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志强_赵_
Beginner
57 Views

bug of sgemm, 2015 mkl gives wrong result, but 2013 gives correct

The compile option of 2015:

/work1/soft/intel2015/composer_xe_2015.0.090/bin/intel64/ifort -i8 -openmp main.f90 -o i64_2015 -L /work1/soft/intel2015/composer_xe_2015.0.090/mkl/lib/intel64 -lmkl_intel_ilp64 -lmkl_core -lmkl_intel_thread -Wl,-rpath /work1/soft/intel2015/mkl/lib/intel64

The option of 2013

/work1/soft/intel/composer_xe_2013.0.079/bin/intel64/ifort -i8 -openmp main.f90 -o i64_2013 -L /work1/soft/intel/composer_xe_2013.0.079/mkl/lib/intel64/ -lmkl_intel_ilp64 -lmkl_core -lmkl_intel_thread -Wl,-rpath /work1/soft/intel/composer_xe_2013.0.079/mkl/lib/intel64

 

The 2013 gives 2.0000, but 2015 gives 0.000

The code is shown below

program testi8
  implicit none
  integer,parameter :: REL = 4
  integer,  parameter :: num  = 2500000000, one = 1
  real(REL),dimension(:,:),allocatable :: a, b, c
  integer :: i, j

  print*, "allocate arrays..."
  allocate(a(1, num ), b(num, 1), c(1,1))
  a = 0.0_REL
  b = 0.0_REL
  c = 0.0_REL

  print*, "value arrays..."
  do i = 1, num
     if(i.eq.1) then
        a(1,1) = 1.0_REL
     else if(mod(i, 2).eq.0) then
        a(1, i) = 1.0_REL
     else
        a(1, i) = -1.0_REL
     end if
     b(i, 1) = 1.0_REL
  end do

  call sgemm('n', 'n', one, one, num, 1.0_REL, a, one, b, num, 0.0_REL, c, one)

  print*, "result"
  print*, c

end program testi8

 

 

0 Kudos
4 Replies
Gennady_F_Intel
Moderator
57 Views

thanks, we will check

Gennady_F_Intel
Moderator
57 Views

I see the same result too.

We will try to investigate the cause of the issue and will back with the updates.

thanks, Gennady

志强_赵_
Beginner
57 Views

In this case,If you set the a array to 1.0. Then call the sgemm. The desired result should be 2.5e9.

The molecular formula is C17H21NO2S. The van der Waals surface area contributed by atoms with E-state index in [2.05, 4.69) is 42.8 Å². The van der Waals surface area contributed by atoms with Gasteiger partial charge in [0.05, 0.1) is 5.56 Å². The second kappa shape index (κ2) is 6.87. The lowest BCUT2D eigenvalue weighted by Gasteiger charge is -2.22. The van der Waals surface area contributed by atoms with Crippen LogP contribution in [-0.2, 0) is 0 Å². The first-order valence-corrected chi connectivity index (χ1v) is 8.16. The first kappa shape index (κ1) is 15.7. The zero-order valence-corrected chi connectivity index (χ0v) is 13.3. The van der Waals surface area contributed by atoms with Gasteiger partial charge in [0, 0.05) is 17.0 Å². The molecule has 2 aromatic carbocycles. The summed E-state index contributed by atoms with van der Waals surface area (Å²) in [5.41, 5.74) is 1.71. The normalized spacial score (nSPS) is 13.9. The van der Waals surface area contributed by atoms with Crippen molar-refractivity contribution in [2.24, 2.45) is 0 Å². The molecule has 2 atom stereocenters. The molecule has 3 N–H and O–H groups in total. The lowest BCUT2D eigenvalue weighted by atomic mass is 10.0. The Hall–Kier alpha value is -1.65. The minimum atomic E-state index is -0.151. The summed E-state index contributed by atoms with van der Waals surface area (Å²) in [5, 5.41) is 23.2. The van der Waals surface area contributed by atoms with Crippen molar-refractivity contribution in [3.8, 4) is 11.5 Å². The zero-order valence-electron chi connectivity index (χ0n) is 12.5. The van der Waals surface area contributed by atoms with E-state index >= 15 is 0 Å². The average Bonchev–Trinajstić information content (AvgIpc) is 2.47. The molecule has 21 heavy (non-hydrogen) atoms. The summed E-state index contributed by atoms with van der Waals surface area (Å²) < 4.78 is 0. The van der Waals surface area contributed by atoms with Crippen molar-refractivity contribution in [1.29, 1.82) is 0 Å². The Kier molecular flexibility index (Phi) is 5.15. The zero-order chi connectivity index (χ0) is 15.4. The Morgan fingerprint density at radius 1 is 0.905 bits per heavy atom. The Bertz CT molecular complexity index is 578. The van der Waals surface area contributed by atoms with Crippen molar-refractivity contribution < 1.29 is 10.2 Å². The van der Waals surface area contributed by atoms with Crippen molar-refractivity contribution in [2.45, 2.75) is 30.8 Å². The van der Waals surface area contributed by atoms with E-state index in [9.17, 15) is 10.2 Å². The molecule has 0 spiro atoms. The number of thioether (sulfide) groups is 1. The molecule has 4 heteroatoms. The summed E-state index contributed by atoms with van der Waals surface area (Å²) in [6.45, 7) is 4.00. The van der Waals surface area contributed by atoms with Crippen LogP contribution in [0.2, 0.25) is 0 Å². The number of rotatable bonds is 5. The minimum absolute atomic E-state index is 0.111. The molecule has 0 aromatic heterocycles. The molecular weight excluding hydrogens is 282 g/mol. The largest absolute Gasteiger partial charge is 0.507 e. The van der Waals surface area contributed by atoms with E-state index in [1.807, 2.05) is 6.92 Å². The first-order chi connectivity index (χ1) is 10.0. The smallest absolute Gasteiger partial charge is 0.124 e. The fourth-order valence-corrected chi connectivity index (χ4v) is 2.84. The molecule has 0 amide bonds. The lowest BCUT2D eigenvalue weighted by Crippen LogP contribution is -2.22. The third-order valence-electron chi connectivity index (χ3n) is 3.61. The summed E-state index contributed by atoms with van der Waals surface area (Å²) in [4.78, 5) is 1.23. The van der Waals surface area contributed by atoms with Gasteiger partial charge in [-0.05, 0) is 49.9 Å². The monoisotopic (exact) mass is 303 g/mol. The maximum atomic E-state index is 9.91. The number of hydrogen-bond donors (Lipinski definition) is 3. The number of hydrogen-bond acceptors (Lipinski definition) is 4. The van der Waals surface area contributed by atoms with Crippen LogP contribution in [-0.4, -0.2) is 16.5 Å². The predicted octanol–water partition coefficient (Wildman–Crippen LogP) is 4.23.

but both 2013 and 2015 give the wrong result. The 2013 say it's 1.6777e7. The 2015 say it's 1.6e9.

I think this is another situation. Please check it.

Gennady Fedorov (Intel) wrote:

I see the same result too.

We will try to investigate the cause of the issue and will back with the updates.

thanks, Gennady

Murat_G_Intel
Employee
57 Views

These differences seem to be due to the round-off errors in floating point operations. Vectorization changes the order of operations, and instead of accessing the elements sequentially, vectorization may process the elements in strides. For example, in your use case (essentially a dot product) instead of summing the element-wise vector-multiplication sequentially, a vector register is used to accumulate the sums in different chunks. The elements of the vector register is accumulated to get the final result. This causes round off errors even for the cases where one would expect the summation will cancel each other such as (1, 1, -1, -1, 1, -1, 1, ...).

To verify this claim, I created a C code that demonstrates this issue when vectorization is turned on (-O2 and above):

 

#include <stdlib.h>
float sum(float* x, long long len) {
    long long i;
    float res = 0.;
#pragma vector aligned
    for (i=0; i<len; ++i)
        res += x;
    return res;
}

void main(int argc, char* argv[])
{
    long long i;
    long long N = 100;
    if (argc>1) N = 1000LL*atoi(argv[1]);
    float* a =  _mm_malloc(sizeof(float)*N, 128);
    printf("N=%ld \n", N);
    if (N<2) return;

    a[0] = 1;
    a[1] = 1;
    for (i=2; i<N; ++i) {
        if (i%2) a = 1;
        else a = -1;
    }
    printf("Result = %f\n", sum(a, N));
    _mm_free(a);
}


 

icc main.c -O2 -xAVX -vec-report=6

$ ./a.out  20000
N=20000000
Result = 2.000000

$ ./a.out  200000
N=200000000
Result = 0.000000
 

If you compile the same program with -O1, we always get 2.0:

./a.out  2000000
N=2000000000
Result = 2.000000
 

 

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